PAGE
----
Even casual fans here can recite a long list of problems that plague thoroughbred racing in Florida: Stupid, shortsighted politicians. Incessant feuding among track owners. Inadequate purses. Declining quality of competition.

Yet in spite of all these woes, I love Florida racing with a passion. If I had to choose only one place and time each year to play the horses, it would be here and now. Starting today, the opening of the Gulfstream Park season, this is a horseplayer's heaven.

There is no more pleasant or comfortable environment in racing than Gulfstream and Hialeah, which alternate possession of the prime midwinter racing dates in Florida. Both tracks are filled with wonderful esthetic touches, like the spacious paddock areas where bettors can spend the day amidst palm trees and statues and fountains.

But to a hard-core player, there is nothing more beautiful in Florida than the experience of opening the Daily Racing Form each day and contemplating the extent of the action available.

In other places, the racing game can be plagued by monotony: small, noncompetitive fields and a colony of horses and trainers that becomes all too familiar too soon. But not here. Florida lures so many stables from around the country that there is an equine population explosion each winter. On the first two racing programs at Gulfstream, every one of the 10 races drew full, 12-horse fields.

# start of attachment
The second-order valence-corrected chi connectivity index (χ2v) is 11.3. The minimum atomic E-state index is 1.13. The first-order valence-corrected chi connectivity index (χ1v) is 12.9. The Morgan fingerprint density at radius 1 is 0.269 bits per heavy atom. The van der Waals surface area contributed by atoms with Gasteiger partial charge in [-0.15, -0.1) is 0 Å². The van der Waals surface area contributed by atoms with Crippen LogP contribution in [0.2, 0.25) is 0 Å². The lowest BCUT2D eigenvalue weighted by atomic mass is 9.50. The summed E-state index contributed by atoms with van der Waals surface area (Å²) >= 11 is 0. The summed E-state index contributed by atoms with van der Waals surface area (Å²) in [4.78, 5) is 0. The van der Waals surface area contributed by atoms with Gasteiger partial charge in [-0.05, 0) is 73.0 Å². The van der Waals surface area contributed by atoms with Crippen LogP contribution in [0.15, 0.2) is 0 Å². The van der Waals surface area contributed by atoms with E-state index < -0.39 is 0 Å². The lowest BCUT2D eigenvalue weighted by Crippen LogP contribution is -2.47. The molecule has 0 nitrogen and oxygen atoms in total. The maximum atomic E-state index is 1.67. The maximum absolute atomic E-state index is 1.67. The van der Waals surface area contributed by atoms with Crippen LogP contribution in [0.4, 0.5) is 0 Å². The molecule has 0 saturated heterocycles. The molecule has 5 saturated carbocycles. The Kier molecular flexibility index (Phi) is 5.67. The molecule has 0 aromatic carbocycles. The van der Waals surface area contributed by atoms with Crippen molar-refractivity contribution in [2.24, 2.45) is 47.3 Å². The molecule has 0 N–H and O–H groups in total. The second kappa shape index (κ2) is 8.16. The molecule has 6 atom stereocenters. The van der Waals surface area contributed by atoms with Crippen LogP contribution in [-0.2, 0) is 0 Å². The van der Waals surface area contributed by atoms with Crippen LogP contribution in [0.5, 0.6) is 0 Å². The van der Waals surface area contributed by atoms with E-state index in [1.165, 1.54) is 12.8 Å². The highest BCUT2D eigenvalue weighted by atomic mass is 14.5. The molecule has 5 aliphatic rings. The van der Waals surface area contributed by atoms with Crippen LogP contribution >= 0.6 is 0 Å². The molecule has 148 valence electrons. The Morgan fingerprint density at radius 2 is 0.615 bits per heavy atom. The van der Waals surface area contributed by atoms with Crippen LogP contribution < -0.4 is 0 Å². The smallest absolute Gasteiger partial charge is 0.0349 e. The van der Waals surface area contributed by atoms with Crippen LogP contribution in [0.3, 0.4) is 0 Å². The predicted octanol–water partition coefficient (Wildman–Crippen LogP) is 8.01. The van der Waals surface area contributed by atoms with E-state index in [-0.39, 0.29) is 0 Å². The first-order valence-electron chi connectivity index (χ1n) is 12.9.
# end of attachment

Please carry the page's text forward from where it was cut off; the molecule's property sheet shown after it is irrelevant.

There is no other racing in the United States with such challenge and such opportunity for a studious handicapper. Horses from all over the country are thrown together into competition here. Today's feature race, the Spectacular Bid Stakes, brought together colts who last had raced at Aqueduct, Thistledown, Hawthorne, Hollywood, Woodbine, Calder, Greenwood and the Meadowlands.

Comparing the form of such horses isn't easy, of course. I spend several weeks preparing for this season, compiling speed figures for tracks all over the country. But because the races are so complex and competitive, it frequently is possible to ferret out solid horses who are paying 10 to 1, 20 to 1 or even more.

And Gulfstream doesn't believe in denying its customers any chance to bet. Every 10-race program includes nine exactas, seven trifectas, a daily double and a pick six. Action!

The game here has been so wonderfully exciting for so long that it's depressing to think that it could ever be spoiled. But the people who control the Florida racing industry have been doing their best. The ancient blood feud between Hialeah and Gulfstream, which have annually battled each other over possession of the prime midwinter dates, has been a destructive one.

Because the track managements won't work together, they haven't been able to get any help from the state legislature for their industry. So Florida has no Sunday racing. It has an anachronistic rule that prevents minors from coming to the track.

Florida's lawmakers have shown no inclination (as their counterparts in many other states have) to give racing tax relief so that it can offer more purse money. The purses here are so poor that the overall quality of the competition seems to deline a little more each year.

One day in the future, the game here could be utterly ruined. But it's hard for a horseplayer to think about long-range issues when he's sitting under a palm tree, doping out 10 12-horse fields and seven trifectas, relishing the greatest game in the world.